Family Motel Helene Klodawsky

Family Motel Helene Klodawsky
In one sense, Family Motel is a cut above the usual Canadiana. Where most of our allegedly socially conscious cinema exploits politics for smug self-righteousness, Helene Klodawsky clearly gives a damn about the nightmare of poverty and racism.

There’s no denying that she has her ducks in a row in detailing the trials of Ayan (SamSam Ahmed), a refugee from Somalia who finds herself evicted and has to take her two teenage daughters to the purgatorial way station of an inner-city motel. Klodawsky details the Kafka mind fuck of dealing with social services, the boredom and isolation of her two daughters, the bigotry of social workers and neighbours, and the vulnerability of being in a terrible neighbourhood, navigating cultural rules that are not your own.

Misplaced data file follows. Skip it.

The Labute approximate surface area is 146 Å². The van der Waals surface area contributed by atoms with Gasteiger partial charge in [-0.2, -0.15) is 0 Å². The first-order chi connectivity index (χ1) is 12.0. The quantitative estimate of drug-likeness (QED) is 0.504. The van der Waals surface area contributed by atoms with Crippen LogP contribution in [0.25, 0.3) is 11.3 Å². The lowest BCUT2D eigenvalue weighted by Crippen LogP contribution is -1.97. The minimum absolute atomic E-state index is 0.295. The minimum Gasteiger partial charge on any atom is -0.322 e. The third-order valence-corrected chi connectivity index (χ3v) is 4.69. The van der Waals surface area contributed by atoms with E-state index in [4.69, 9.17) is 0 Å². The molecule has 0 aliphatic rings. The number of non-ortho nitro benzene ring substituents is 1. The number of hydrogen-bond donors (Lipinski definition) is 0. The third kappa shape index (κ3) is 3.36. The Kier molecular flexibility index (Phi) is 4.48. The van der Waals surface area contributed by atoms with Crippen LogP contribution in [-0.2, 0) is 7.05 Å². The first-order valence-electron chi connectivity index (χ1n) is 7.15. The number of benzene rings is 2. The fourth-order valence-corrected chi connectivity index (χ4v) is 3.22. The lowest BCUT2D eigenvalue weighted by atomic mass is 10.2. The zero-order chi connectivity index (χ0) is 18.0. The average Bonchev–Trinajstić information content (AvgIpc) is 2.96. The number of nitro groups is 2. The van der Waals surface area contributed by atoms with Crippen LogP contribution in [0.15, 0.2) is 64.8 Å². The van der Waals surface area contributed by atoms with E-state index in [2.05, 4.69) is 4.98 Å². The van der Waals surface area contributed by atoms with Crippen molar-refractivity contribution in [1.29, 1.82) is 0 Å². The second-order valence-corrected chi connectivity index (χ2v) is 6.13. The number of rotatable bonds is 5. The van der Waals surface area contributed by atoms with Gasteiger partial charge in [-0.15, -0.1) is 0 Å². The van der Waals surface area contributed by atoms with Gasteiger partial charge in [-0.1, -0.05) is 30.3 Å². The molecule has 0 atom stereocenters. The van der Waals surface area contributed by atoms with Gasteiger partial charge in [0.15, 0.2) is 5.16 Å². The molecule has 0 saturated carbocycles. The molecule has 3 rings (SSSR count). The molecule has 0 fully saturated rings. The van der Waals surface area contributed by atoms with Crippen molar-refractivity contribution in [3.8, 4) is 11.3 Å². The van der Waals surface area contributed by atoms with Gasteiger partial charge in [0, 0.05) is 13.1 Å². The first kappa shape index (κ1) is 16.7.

But though it’s good at showing the structure by which the system keeps people miserable and frightened, it doesn’t bring the people alive. Klodawsky has mistaken the outline for the work itself: her characters are pretty sketchy, are introduced only to make social points and never once evoke the tangle of emotions and confusions that one would experience in this situation.

Having been a veteran of the welfare system, I can vouch for the veracity of her claims and the authenticity of her data. However, her recounting of that data is a little too orderly, a little too systematic to truly evoke the panic and fear of being held over the abyss by a slender thread that’s too damn tight around your waist.

The film needs to see these people as something other than chessmen on a political board, and while the director has taken a big step away from the complacency of our national cinema, she has a long way to go before she makes her sympathies stick. (NFB)